If your BC puppy is seeking your attention more than you can handle - maybe she needs more walks or training. You could practice getting her doing what you want like 30 second sit / stays. Or a bit of fetch to wear her out a bit more / encourage sleeping. Pay attention to what she likes and remove or give to get what you want. It might be toy, attention, training. Most BC are looking for you to give them something to do - so start with training her to do what you want...

                        And every dog is different in terms of what they want, and what drives them. So when you have it figured for one dog, the next dog is completely different.

                        So I find with Frosty who has been by far and away the most difficult dog I have ever tried to train. And serves me right - I did seek an independent thinker. She's not often interested in food. She often thinks she doesn't need to go on lead when I want her to. She likes to keep me in sight so I hide when she's naughty on the park... works brilliantly. And she loves tug, so I use that often as a reward. Especially when she goes back on lead. The whole lead rope is a tug toy. She also likes to play chasey - but I only play when she is "it" and chases me - never the other way round for obvious reasons.
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                        • #13
                          hi guys sorry for the delay

                          These posts have helped quite a bit, but she still does it (although to a lesser extent). I have stopped the nose tapping thing completely, and I am trying the scruff trick currently. I am quite sure it is a dominance thing and not play anymore, because she really gives me a dirty look - bared teeth, snarls and yips, and if she can get to my hand, biting (not really hard though). I can't look her in the eye because she is too busy trying to bite my hand (which is usually holding her scruff). If I stand up and turn around/walk away, she will follow me, and the aggressive show stops, but it worries and upsets me that she even does it in the first place. If she gets really bad, then I put her in her night pen for half an hour, then come back and see if she is going to be nice. Like I said in a previous post, she doesn't display any other 'dominant' behavior - she doesn't try and control me, she isn't protective of her food, etc. I don't think she is bored, as she gets played with/trained for most of the day, with a walk to an off leash park at 6. Yesterday we took her down to the park and ran around with her for two hours, and practically had to carry her back because she was so tired. Yet we got up the back, I knelt down to pat our older dog and she rammed into her,, growling while pulling her ear. I said a very loud "NO" to Bonnie, shook her scruff, and the whole business started again. I just don't want her to grow into an aggressive dog....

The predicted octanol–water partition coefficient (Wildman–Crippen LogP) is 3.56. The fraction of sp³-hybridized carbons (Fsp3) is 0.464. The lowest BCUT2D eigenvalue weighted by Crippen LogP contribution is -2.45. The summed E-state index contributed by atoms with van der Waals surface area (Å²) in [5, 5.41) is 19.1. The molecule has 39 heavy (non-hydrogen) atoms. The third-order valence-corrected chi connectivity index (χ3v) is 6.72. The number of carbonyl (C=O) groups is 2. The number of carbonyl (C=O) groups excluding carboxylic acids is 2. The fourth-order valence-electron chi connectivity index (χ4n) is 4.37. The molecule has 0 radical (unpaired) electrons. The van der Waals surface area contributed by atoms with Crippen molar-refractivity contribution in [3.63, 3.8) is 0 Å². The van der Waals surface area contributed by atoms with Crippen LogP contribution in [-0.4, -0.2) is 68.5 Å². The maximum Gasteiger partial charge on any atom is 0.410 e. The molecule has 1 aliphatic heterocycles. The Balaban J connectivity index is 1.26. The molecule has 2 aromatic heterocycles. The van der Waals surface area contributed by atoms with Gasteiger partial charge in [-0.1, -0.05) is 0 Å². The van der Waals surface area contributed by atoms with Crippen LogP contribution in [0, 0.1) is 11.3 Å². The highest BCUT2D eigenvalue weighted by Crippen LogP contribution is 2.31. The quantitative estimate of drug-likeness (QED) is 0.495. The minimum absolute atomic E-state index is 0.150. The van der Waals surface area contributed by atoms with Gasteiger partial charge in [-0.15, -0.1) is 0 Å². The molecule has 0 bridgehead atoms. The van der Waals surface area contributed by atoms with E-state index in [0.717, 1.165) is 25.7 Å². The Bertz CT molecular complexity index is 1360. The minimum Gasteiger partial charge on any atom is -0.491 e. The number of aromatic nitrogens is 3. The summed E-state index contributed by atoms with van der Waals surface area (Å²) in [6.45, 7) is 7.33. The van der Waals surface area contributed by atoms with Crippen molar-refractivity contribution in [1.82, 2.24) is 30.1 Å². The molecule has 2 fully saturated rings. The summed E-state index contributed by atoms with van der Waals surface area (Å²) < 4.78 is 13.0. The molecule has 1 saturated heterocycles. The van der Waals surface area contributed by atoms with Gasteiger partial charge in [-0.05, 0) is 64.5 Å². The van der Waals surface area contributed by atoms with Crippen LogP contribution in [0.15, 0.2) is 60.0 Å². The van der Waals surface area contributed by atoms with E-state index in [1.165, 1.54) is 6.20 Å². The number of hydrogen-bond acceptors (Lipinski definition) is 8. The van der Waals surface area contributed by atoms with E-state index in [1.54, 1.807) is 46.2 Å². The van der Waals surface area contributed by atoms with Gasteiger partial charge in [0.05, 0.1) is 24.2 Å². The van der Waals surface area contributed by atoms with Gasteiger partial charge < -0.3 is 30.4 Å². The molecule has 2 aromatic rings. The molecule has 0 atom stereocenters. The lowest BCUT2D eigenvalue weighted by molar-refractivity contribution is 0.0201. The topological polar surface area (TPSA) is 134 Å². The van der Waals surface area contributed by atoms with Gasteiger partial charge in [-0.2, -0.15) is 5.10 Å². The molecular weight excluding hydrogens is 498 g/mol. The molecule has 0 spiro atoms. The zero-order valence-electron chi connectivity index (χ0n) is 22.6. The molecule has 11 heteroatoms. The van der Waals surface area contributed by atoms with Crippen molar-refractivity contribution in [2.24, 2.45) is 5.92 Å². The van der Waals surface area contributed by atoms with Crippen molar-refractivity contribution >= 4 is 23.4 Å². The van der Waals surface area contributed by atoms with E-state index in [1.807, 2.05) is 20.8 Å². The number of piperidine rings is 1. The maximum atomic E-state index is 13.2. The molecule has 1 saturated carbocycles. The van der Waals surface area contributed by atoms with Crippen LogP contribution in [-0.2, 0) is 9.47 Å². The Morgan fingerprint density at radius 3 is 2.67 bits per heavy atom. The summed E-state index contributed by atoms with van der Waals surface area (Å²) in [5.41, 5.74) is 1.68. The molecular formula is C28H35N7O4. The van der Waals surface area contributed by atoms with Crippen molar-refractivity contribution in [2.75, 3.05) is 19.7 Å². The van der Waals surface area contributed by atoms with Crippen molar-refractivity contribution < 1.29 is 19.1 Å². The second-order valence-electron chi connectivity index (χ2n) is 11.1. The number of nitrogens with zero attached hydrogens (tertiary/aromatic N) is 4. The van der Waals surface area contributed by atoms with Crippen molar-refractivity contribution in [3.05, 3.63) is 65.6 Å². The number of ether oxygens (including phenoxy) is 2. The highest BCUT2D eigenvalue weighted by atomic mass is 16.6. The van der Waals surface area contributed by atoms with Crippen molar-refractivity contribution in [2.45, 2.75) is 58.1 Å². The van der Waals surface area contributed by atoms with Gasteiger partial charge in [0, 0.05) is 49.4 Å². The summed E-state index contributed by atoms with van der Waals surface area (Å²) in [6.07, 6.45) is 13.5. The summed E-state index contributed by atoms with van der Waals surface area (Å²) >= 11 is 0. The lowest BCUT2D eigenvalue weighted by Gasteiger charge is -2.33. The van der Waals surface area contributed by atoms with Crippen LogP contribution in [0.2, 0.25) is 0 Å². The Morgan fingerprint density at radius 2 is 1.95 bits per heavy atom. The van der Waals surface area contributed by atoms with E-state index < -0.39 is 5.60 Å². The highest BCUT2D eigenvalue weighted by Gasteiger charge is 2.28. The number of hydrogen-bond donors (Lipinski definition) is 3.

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                          • #14
                            Hi Striker.

                            IMO she already is growing into an aggressive dog. It's not a case of not wanting her to start, it's a case of stopping what has already started.
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                            • #15
                              Well how do I stop it!?!?!?! I don't know if I sound in denial or what, but she's not aggressive in other aspects...